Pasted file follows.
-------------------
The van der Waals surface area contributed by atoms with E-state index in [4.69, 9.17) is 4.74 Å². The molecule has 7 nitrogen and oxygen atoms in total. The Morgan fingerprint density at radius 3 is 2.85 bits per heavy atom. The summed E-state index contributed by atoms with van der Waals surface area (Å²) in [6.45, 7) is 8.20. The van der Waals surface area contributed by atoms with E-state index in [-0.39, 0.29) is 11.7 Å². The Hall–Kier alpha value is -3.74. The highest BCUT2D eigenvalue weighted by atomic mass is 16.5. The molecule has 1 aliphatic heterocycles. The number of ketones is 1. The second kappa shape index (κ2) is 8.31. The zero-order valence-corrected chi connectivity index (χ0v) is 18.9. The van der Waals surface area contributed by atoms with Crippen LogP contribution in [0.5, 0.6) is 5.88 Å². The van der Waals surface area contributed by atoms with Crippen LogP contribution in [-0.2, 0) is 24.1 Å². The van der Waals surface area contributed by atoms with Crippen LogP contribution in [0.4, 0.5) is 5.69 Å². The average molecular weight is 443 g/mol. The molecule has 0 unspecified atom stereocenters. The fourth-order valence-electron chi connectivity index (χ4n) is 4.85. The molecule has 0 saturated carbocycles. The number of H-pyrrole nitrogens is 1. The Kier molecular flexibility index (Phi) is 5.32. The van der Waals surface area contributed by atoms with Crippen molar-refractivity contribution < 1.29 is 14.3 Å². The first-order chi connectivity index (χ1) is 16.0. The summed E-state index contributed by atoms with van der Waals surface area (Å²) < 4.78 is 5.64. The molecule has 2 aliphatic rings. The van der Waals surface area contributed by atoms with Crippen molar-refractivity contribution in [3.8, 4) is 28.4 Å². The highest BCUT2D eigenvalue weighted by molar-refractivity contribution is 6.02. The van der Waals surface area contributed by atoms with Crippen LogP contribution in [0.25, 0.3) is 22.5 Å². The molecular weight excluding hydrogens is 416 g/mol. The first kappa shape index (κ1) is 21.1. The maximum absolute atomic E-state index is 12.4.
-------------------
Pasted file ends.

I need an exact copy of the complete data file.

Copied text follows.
The van der Waals surface area contributed by atoms with E-state index in [4.69, 9.17) is 4.74 Å². The molecule has 7 nitrogen and oxygen atoms in total. The Morgan fingerprint density at radius 3 is 2.85 bits per heavy atom. The summed E-state index contributed by atoms with van der Waals surface area (Å²) in [6.45, 7) is 8.20. The van der Waals surface area contributed by atoms with E-state index in [-0.39, 0.29) is 11.7 Å². The Hall–Kier alpha value is -3.74. The highest BCUT2D eigenvalue weighted by atomic mass is 16.5. The molecule has 1 aliphatic heterocycles. The number of ketones is 1. The second kappa shape index (κ2) is 8.31. The zero-order valence-corrected chi connectivity index (χ0v) is 18.9. The van der Waals surface area contributed by atoms with Crippen LogP contribution in [0.5, 0.6) is 5.88 Å². The van der Waals surface area contributed by atoms with Crippen LogP contribution in [-0.2, 0) is 24.1 Å². The van der Waals surface area contributed by atoms with Crippen LogP contribution in [0.4, 0.5) is 5.69 Å². The average molecular weight is 443 g/mol. The molecule has 0 unspecified atom stereocenters. The fourth-order valence-electron chi connectivity index (χ4n) is 4.85. The molecule has 0 saturated carbocycles. The number of H-pyrrole nitrogens is 1. The Kier molecular flexibility index (Phi) is 5.32. The van der Waals surface area contributed by atoms with Crippen molar-refractivity contribution < 1.29 is 14.3 Å². The first-order chi connectivity index (χ1) is 16.0. The summed E-state index contributed by atoms with van der Waals surface area (Å²) < 4.78 is 5.64. The molecule has 2 aliphatic rings. The van der Waals surface area contributed by atoms with Crippen molar-refractivity contribution in [3.8, 4) is 28.4 Å². The highest BCUT2D eigenvalue weighted by molar-refractivity contribution is 6.02. The van der Waals surface area contributed by atoms with Crippen LogP contribution in [0.25, 0.3) is 22.5 Å². The molecular weight excluding hydrogens is 416 g/mol. The first kappa shape index (κ1) is 21.1. The maximum absolute atomic E-state index is 12.4.